Steven Solomon, author of Water: The Epic Struggle for Wealth, Power, and Civilization:

The canal with the greatest transformative impact on world history is China’s Grand Canal. Completed in 610 A.D. at the start of the Sui dynasty with the labor of some 5 million conscripted peasants, the 1,100-mile-long, S-shaped Grand Canal was the critical infrastructure that helped launch China’s medieval golden age.

By linking China’s Yellow River and Yangtze River basins into a unified, 30,000-mile inland waterway transportation network, China was able to supply surplus rice from its wet south to troops on its historically vulnerable, but arid northern border, thus providing its national security. River commerce and economic prosperity soared throughout China. Giant cities emerged. Government influence and internal communication — including distribution of the world’s first national newspaper — also improved. For well over half a millennium, China was by far the most advanced civilization on Earth; its influence reached throughout the Far East, India, and Arabia, and as far as the Mediterranean.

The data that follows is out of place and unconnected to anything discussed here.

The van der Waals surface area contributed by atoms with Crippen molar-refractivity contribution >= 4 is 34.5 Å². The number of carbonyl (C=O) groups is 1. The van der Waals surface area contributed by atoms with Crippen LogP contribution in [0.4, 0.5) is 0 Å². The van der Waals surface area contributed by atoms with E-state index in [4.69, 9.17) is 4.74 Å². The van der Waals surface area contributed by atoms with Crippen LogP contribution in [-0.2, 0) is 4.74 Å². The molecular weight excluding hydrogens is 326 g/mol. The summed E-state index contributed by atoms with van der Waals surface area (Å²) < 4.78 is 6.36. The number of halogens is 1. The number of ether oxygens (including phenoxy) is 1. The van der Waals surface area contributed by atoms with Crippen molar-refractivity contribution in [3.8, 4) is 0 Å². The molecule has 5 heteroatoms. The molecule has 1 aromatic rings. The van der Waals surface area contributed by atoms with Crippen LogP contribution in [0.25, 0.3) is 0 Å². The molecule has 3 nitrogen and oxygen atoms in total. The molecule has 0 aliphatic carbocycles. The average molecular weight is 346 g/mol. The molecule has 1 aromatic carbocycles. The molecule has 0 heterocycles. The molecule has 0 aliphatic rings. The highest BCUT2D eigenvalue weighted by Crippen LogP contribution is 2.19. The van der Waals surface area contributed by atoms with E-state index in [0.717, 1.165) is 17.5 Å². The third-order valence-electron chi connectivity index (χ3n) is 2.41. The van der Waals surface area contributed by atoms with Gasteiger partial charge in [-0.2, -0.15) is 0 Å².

The most world-changing, geopolitical impact of the Grand Canal, however, began after the Ming dynasty completed the extension known as the “new” Grand Canal in 1411. With an inland transportation network that it believed could reliably provide for China’s economic self-sufficiency, the Ming decided to turn inward and seal off from the world.

Twenty years later, the dynasty abruptly terminated the expeditions of its invincible, large fleet of “treasure ships,” vessels 10 times larger and many times more powerful than Vasco da Gama’s, which would soon open Asia to European guns and trade. It was a turning point in world history. A great power, with the means to dominate all worlds it encountered and seaworthy enough to have crossed the Atlantic and Pacific oceans to Europe and the New World, suddenly decided not to press its advantage. How radically different world history would have been had China’s treasure ships pushed on to subordinate Europe or remained on patrol in the Indian Ocean to greet the small ships and cannons of da Gama in 1498!

William J. Bernstein, author of A Splendid Exchange: How Trade Shaped the World:

Gosh, that is a fun question. If you were to use the term “very narrow waterway” instead, that’s easy: It’s the Bosporus/Hellespont, without which Athens couldn’t have fed itself, and so the Persians would have defeated them. No Athens, no Western civilization.